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Ryan Wood
Ryan Wood

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Namespaces (Part 2)

Namespaces

Avoiding name collision

  • @import: With this rule, using simple would almost guarantee that there was a possibility of these names being used elsewhere in the application, which would cause value re-declaration by those used further down in the cascade. This forced developers to create names that were overly complex and not always correlative to what they were tied to.
  • How @use solves this: This rule, as previously mentioned, creates a namespace for the members that it brings in. This means that the same name can be used since it is part of a different namespace. Say you have a light theme and a dark theme. These themes each have different blue colors that they use. With @import you would likely have to name these something like $lightThemeBlue and $darkThemeBlue. This doesn't seem so bad right? But what if you have a white-label product that has many themes that need to each have different blue colors. This could cause these names to get wildly out of control. With the new @use rule, you can just name these $blue in each theme module, and when imported it will be prefixed with a namespace that will ensure that you are getting the correct blue for that theme.

Let's take a look at how this works
First we have 3 theme files
Theme Files

Here is what will happen with the @import rule
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Using the @import rule, members with the same name will always evaluate the the member that has been imported last.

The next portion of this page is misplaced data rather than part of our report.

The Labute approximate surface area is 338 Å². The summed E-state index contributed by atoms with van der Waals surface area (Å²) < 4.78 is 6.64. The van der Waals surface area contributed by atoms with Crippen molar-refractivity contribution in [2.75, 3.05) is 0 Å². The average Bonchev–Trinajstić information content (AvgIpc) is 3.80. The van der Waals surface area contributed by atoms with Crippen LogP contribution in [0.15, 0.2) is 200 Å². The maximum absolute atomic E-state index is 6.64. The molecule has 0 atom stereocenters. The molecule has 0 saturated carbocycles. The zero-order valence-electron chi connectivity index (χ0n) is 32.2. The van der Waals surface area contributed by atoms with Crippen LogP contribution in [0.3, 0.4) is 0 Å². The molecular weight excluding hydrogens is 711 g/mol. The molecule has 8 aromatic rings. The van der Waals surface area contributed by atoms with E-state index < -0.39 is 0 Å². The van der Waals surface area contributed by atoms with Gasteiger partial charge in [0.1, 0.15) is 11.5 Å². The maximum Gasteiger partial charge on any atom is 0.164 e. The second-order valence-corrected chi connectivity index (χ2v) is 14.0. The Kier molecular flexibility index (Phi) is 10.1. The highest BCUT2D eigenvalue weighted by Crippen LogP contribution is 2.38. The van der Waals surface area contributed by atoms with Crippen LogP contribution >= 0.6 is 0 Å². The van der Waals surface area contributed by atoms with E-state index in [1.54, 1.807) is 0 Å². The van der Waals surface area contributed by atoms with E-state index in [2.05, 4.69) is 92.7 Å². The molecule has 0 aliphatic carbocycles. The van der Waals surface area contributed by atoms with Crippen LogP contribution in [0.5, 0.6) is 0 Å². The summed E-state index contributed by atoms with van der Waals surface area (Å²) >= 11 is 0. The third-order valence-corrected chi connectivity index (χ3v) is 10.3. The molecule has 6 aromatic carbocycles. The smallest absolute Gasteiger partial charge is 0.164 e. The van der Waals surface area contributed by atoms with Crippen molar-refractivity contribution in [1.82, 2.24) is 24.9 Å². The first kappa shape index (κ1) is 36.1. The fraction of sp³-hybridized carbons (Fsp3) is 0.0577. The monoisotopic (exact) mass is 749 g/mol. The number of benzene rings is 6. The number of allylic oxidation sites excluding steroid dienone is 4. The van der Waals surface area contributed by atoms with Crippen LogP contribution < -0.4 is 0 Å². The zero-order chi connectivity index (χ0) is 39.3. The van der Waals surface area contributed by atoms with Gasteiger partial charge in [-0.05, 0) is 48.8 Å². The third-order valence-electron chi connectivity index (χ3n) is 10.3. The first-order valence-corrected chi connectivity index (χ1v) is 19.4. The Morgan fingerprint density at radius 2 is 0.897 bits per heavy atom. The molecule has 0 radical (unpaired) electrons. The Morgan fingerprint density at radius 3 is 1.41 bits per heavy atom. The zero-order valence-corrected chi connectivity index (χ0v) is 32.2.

Here is how the @use rule solves this problem
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Using the @use rule, members with the same name are scoped to a specific namespace. This allows the same name to be reused in different sheets without overriding when multiple sheets are imported with the same member name. This means that you don't have to get creative with member names and reduce their correlative meaning to the property that they represent.

We can even go a step further and change the namespace to something more concise!
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Using the @use 'sheet' as name; syntax, you can provide a custom namespace to the members of that sheet. This allows you to keep your file names meaningful, but reduce the size of the namespace by providing an alias for that sheet.

You can also provide the * top-level namespace to make members available without having to prefix with a namespace.
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This can be useful for sheets that you maintain and do not want prefixed with a namespace.

NOTE: Only one top-level namespace can be provided, otherwise the compiler will throw an error:
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Will produce this error:
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Similarly, if you try to use the same provided namespace an error will occur:
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Will produce this error:
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With just this simple overview it is very easy to see that you could come up with wildly elaborate themes without having to come up with crazy names just to avoid collision.

In the next part (Part 3) we will take a look at how to manage private and public members and imports.

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